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Collected Works of John Tate, Part I: (1951-1975)

Barry Mazur and Jean-Pierre Serre, editors
American Mathematical Society
Publication Date: 
Number of Pages: 
Collected Works 24
[Reviewed by
Fernando Q. Gouvêa
, on

John Tate won the Leroy P. Steele Prize for Lifetime Achievement in 1995, the Wolf Prize in 2002, and the Abel Prize in 2010, an impressive trifecta that shows the respect and admiration he has earned during his long career. That is probably recommendation enough: anyone interested in number theory will find many important papers here.

But there’s more: several previously unpublished papers are included, as well as selections from Tate’s famous correspondence. Thus, even those who have a fat folder full of Tate’s papers will want a copy.

And even more: Tate has added comments on most of the papers. These range from corrections and references to more personal notes. I particularly enjoy those that explain the genesis of a paper and the ones that say things such as “X wrote this paper. I don’t know why he put my name on it.” The papers are “ordered chronologically by the time they were written,” rather than by publication date.

As is well known, Tate has never been a prolific writer. In the introduction, he says

I did not write easily, and am thankful that my colleagues generously included unpublished results of mine in their papers and books, crediting me fully.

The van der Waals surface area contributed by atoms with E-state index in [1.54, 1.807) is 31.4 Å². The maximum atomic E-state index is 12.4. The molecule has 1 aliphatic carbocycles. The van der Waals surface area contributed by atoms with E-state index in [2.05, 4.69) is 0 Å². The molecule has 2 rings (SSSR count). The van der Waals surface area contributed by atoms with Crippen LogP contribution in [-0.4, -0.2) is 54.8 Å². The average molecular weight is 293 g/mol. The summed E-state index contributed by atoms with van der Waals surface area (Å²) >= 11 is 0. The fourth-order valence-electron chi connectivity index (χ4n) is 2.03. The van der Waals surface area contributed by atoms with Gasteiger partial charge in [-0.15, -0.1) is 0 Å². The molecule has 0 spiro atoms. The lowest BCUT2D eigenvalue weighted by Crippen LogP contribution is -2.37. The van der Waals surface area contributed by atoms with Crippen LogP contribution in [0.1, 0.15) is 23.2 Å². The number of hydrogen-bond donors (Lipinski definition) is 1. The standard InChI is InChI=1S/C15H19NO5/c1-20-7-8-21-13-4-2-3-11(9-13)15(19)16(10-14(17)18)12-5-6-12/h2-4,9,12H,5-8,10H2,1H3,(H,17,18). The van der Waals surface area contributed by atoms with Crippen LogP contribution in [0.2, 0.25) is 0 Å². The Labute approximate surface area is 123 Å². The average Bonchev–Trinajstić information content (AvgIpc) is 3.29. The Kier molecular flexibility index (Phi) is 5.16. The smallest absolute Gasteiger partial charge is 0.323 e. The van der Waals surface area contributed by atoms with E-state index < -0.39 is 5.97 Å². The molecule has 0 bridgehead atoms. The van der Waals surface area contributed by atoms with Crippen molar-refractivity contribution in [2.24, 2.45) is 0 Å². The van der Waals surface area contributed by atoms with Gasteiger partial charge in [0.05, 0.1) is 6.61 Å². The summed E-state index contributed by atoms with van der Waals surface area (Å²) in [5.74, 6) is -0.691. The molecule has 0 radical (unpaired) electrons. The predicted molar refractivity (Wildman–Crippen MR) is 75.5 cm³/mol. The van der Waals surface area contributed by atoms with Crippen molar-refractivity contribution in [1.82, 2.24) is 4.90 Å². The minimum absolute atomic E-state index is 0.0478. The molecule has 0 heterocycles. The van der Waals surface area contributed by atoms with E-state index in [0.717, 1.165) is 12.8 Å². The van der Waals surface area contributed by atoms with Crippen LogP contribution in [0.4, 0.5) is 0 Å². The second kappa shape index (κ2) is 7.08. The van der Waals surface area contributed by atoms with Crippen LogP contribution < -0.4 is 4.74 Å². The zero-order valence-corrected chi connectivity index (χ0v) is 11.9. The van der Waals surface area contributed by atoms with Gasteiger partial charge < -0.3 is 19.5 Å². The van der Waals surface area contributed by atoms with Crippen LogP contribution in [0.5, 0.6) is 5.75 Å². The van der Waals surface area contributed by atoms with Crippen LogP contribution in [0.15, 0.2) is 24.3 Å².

Nevertheless, his papers fill two big volumes. They are reproduced directly from the original sources, which almost always works well. The exceptions are two reports on the Fields Medals, originally published in Science, whose pages are both larger and in a different format. Luckily, both are quite short, so the reader only needs to squint (or use a magnifying glass) for a few pages.

Comparing the table of contents with the list of publications in The Abel Prize 2008–2012 reveals that a couple of things were not included: “Mutiplication complexe formelle dans les corps locaux,” a contribution to a CNRS volume called Les Tendences Géometriques en Algèbre et Théorie des Nombres from 1966, “On the conjectures of Birch and Swinnerton-Dyer and a geometric analog,” an “exposé” for Séminaire Bourbaki, and a few recent book introductions.

Both volumes open with a selection of photographs, including one taken at Tate’s 60th birthday conference that shows some of his many graduate students. A complete list of Tate’s students is included.

These are volumes to treasure.


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Fernando Q. Gouvêa is Carter Professor of Mathematics at Colby College. He was a graduate student at the time of the 1985 conference. His fat folder full of copies of Tate’s papers will be retired.